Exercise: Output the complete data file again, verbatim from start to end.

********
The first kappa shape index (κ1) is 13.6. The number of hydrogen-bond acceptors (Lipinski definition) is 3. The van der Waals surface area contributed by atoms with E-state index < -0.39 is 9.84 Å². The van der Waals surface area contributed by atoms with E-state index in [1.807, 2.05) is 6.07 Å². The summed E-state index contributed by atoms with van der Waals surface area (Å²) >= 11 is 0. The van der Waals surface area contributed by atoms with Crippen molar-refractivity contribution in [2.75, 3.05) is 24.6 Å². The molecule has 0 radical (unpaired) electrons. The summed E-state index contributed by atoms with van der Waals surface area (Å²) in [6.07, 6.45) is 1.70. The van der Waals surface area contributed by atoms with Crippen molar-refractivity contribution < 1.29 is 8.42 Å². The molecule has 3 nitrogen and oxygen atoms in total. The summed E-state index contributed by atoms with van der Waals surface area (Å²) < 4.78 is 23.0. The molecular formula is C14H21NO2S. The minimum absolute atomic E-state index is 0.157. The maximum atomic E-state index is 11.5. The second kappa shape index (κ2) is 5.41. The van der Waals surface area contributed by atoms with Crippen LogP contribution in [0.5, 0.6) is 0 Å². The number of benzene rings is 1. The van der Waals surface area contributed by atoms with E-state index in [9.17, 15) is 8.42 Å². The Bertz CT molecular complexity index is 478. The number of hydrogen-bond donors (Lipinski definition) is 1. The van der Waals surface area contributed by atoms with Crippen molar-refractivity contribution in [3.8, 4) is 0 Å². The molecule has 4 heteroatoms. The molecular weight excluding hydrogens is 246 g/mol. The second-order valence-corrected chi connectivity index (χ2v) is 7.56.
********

The first kappa shape index (κ1) is 13.6. The number of hydrogen-bond acceptors (Lipinski definition) is 3. The van der Waals surface area contributed by atoms with E-state index < -0.39 is 9.84 Å². The van der Waals surface area contributed by atoms with E-state index in [1.807, 2.05) is 6.07 Å². The summed E-state index contributed by atoms with van der Waals surface area (Å²) >= 11 is 0. The van der Waals surface area contributed by atoms with Crippen molar-refractivity contribution in [2.75, 3.05) is 24.6 Å². The molecule has 0 radical (unpaired) electrons. The summed E-state index contributed by atoms with van der Waals surface area (Å²) in [6.07, 6.45) is 1.70. The van der Waals surface area contributed by atoms with Crippen molar-refractivity contribution < 1.29 is 8.42 Å². The molecule has 3 nitrogen and oxygen atoms in total. The summed E-state index contributed by atoms with van der Waals surface area (Å²) < 4.78 is 23.0. The molecular formula is C14H21NO2S. The minimum absolute atomic E-state index is 0.157. The maximum atomic E-state index is 11.5. The second kappa shape index (κ2) is 5.41. The van der Waals surface area contributed by atoms with Crippen LogP contribution in [0.5, 0.6) is 0 Å². The number of benzene rings is 1. The van der Waals surface area contributed by atoms with E-state index in [9.17, 15) is 8.42 Å². The Bertz CT molecular complexity index is 478. The number of hydrogen-bond donors (Lipinski definition) is 1. The van der Waals surface area contributed by atoms with Crippen molar-refractivity contribution in [3.8, 4) is 0 Å². The molecule has 4 heteroatoms. The molecular weight excluding hydrogens is 246 g/mol. The second-order valence-corrected chi connectivity index (χ2v) is 7.56.